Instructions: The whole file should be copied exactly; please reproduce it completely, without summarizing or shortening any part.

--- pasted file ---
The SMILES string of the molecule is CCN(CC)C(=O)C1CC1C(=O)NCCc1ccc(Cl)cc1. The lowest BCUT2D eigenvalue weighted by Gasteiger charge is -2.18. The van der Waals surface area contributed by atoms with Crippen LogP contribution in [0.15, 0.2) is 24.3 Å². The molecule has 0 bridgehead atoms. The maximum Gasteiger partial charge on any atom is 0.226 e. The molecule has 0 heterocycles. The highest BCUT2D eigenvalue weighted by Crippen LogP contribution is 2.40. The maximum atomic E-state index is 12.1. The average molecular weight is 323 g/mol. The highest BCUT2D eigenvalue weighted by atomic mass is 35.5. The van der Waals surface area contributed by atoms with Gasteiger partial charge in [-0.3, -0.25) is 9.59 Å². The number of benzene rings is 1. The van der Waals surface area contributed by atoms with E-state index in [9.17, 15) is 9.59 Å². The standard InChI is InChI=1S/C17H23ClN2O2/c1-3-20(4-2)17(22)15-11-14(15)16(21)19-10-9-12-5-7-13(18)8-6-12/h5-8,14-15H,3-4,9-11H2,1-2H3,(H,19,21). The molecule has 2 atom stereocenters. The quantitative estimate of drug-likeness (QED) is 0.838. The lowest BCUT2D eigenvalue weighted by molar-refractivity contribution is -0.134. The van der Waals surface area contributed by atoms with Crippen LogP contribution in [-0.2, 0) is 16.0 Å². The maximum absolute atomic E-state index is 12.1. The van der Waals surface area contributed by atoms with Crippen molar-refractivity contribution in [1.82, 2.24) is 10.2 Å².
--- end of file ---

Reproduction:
The SMILES string of the molecule is CCN(CC)C(=O)C1CC1C(=O)NCCc1ccc(Cl)cc1. The lowest BCUT2D eigenvalue weighted by Gasteiger charge is -2.18. The van der Waals surface area contributed by atoms with Crippen LogP contribution in [0.15, 0.2) is 24.3 Å². The molecule has 0 bridgehead atoms. The maximum Gasteiger partial charge on any atom is 0.226 e. The molecule has 0 heterocycles. The highest BCUT2D eigenvalue weighted by Crippen LogP contribution is 2.40. The maximum atomic E-state index is 12.1. The average molecular weight is 323 g/mol. The highest BCUT2D eigenvalue weighted by atomic mass is 35.5. The van der Waals surface area contributed by atoms with Gasteiger partial charge in [-0.3, -0.25) is 9.59 Å². The number of benzene rings is 1. The van der Waals surface area contributed by atoms with E-state index in [9.17, 15) is 9.59 Å². The standard InChI is InChI=1S/C17H23ClN2O2/c1-3-20(4-2)17(22)15-11-14(15)16(21)19-10-9-12-5-7-13(18)8-6-12/h5-8,14-15H,3-4,9-11H2,1-2H3,(H,19,21). The molecule has 2 atom stereocenters. The quantitative estimate of drug-likeness (QED) is 0.838. The lowest BCUT2D eigenvalue weighted by molar-refractivity contribution is -0.134. The van der Waals surface area contributed by atoms with Crippen LogP contribution in [-0.2, 0) is 16.0 Å². The maximum absolute atomic E-state index is 12.1. The van der Waals surface area contributed by atoms with Crippen molar-refractivity contribution in [1.82, 2.24) is 10.2 Å².